This information from Lexicomp® explains what you need to know about this medication, including what it’s used for, how to take it, its side effects, and when to call your healthcare provider.
- Severe infections have happened in people taking drugs like this one by mouth to treat inflammatory health problems. This includes tuberculosis, viral infections like shingles, bacterial infections, and fungal infections. Sometimes these may lead to treatment in a hospital or death. If you have an infection, talk with your doctor. You may need to avoid using this drug. Call your doctor right away if you have fever, chills, or sweating; cough; muscle aches; shortness of breath; more sputum or change in color of sputum; red, warm, swollen, painful skin; sores on your body; weight loss; stomach pain; diarrhea; burning or pain with passing urine; passing urine more often; or feeling very tired.
- Drugs like this one taken by mouth to treat inflammatory health problems may raise the risk of heart attack, stroke, blood clots, and death. This includes sudden death from heart disease. If you have questions, talk with the doctor.
- Call your doctor or get medical help right away if you have signs of heart attack or stroke. This includes chest pain or pressure, shortness of breath, dizziness or passing out, severe headache, weakness on 1 side of the body, trouble speaking or thinking, change in eyesight or balance, or drooping on 1 side of the face.
- Call your doctor right away if you have signs of a blood clot like chest pain or pressure; coughing up blood; shortness of breath; swelling, warmth, numbness, change of color, or pain in a leg or arm; or trouble speaking or swallowing.
- Lymphoma and other types of cancer have happened in people taking drugs like this one by mouth to treat inflammatory health problems. If you have questions, talk with the doctor.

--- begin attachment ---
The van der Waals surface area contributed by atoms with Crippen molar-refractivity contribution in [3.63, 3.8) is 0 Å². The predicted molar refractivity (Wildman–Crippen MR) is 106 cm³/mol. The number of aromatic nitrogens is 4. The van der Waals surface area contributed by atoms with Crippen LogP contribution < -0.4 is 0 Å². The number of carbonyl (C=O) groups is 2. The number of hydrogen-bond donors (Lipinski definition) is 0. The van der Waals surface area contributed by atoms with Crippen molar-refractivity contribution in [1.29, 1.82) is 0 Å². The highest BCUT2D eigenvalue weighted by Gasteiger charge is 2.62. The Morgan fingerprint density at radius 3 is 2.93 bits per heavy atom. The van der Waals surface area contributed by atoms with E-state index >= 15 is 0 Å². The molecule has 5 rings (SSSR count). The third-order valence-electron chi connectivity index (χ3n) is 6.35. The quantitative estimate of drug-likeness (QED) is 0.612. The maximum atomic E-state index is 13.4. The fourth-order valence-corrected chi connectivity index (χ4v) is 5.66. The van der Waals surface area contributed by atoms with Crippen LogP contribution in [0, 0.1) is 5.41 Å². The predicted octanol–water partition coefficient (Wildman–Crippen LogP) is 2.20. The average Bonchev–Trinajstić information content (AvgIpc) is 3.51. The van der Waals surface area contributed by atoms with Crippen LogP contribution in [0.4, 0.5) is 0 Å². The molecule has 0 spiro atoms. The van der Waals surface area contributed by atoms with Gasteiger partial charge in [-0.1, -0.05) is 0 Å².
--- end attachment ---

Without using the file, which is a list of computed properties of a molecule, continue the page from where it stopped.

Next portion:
- Tell your doctor if you smoke, have smoked in the past, or have ever had a heart attack, other heart problems, stroke, or blood clot.
- It is used to treat eczema.
- It is used to treat a certain type of vitiligo (a skin problem that causes lighter patches of skin).
- This drug must only be used when other drugs cannot be used or have not worked. If you have questions, talk with the doctor.
- If you are allergic to this drug; any part of this drug; or any other drugs, foods, or substances. Tell your doctor about the allergy and what signs you had.
- If a large area needs to be treated.
- If you have had hepatitis B or C, talk with your doctor.
- If you may have a higher risk for blood clots.
- If you are using another drug like this one. If you are not sure, ask your doctor or pharmacist.
- If you are taking any drugs used to suppress your immune system like azathioprine or cyclosporine. There are many drugs that can do this. Ask your doctor or pharmacist if you are not sure.
- If you take any drugs (prescription or OTC, natural products, vitamins) that must not be taken with this drug, like certain drugs that are used for HIV, infections, or seizures. There are many drugs that must not be taken with this drug.
- If you are breast-feeding. Do not breast-feed while you use this drug and for 4 weeks after the last dose.
This is not a list of all drugs or health problems that interact with this drug.
Tell your doctor and pharmacist about all of your drugs (prescription or OTC, natural products, vitamins) and health problems. You must check to make sure that it is safe for you to take this drug with all of your drugs and health problems. Do not start, stop, or change the dose of any drug without checking with your doctor.
- Tell all of your health care providers that you take this drug. This includes your doctors, nurses, pharmacists, and dentists.
- Do not use more than what your doctor told you to use. Do not use more often or longer than what you were told. Doing any of these things may raise the chance of very bad side effects.
- You may need a TB (tuberculosis) test before starting this drug.
- Have your skin checked. Tell your doctor if you have any skin changes like a new wart, skin sore or reddish bump that bleeds or does not heal, or a change in the color or size of a mole.
- Avoid sun, sunlamps, and tanning beds. Use sunscreen and wear clothing and eyewear that protects you from the sun.